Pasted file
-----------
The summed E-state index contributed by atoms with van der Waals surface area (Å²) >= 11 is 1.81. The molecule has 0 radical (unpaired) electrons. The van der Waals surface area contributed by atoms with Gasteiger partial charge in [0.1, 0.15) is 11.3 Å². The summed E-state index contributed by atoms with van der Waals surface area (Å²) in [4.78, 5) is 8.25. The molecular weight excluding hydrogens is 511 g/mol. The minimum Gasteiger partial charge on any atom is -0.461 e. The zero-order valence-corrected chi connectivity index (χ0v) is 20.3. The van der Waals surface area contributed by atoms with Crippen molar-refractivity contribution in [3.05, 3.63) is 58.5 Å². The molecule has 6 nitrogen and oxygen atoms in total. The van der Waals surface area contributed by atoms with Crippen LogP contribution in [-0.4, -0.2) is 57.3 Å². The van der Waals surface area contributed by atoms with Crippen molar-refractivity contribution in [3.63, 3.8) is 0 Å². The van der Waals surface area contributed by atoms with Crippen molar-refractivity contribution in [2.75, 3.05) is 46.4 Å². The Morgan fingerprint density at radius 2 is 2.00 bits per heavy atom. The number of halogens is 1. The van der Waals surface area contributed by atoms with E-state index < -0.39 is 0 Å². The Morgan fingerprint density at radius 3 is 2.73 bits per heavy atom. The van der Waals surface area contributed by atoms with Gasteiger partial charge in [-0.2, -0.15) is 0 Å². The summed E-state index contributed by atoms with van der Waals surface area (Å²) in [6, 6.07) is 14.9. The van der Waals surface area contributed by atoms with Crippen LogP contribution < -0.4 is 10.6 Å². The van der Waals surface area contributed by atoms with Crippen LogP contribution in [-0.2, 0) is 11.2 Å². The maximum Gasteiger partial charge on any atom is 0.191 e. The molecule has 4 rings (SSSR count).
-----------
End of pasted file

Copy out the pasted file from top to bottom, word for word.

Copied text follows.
The summed E-state index contributed by atoms with van der Waals surface area (Å²) >= 11 is 1.81. The molecule has 0 radical (unpaired) electrons. The van der Waals surface area contributed by atoms with Gasteiger partial charge in [0.1, 0.15) is 11.3 Å². The summed E-state index contributed by atoms with van der Waals surface area (Å²) in [4.78, 5) is 8.25. The molecular weight excluding hydrogens is 511 g/mol. The minimum Gasteiger partial charge on any atom is -0.461 e. The zero-order valence-corrected chi connectivity index (χ0v) is 20.3. The van der Waals surface area contributed by atoms with Crippen molar-refractivity contribution in [3.05, 3.63) is 58.5 Å². The molecule has 6 nitrogen and oxygen atoms in total. The van der Waals surface area contributed by atoms with Crippen LogP contribution in [-0.4, -0.2) is 57.3 Å². The van der Waals surface area contributed by atoms with Crippen molar-refractivity contribution in [3.63, 3.8) is 0 Å². The van der Waals surface area contributed by atoms with Crippen molar-refractivity contribution in [2.75, 3.05) is 46.4 Å². The Morgan fingerprint density at radius 2 is 2.00 bits per heavy atom. The number of halogens is 1. The van der Waals surface area contributed by atoms with E-state index < -0.39 is 0 Å². The Morgan fingerprint density at radius 3 is 2.73 bits per heavy atom. The van der Waals surface area contributed by atoms with Gasteiger partial charge in [-0.2, -0.15) is 0 Å². The summed E-state index contributed by atoms with van der Waals surface area (Å²) in [6, 6.07) is 14.9. The van der Waals surface area contributed by atoms with Crippen LogP contribution < -0.4 is 10.6 Å². The van der Waals surface area contributed by atoms with Crippen LogP contribution in [-0.2, 0) is 11.2 Å². The maximum Gasteiger partial charge on any atom is 0.191 e. The molecule has 4 rings (SSSR count).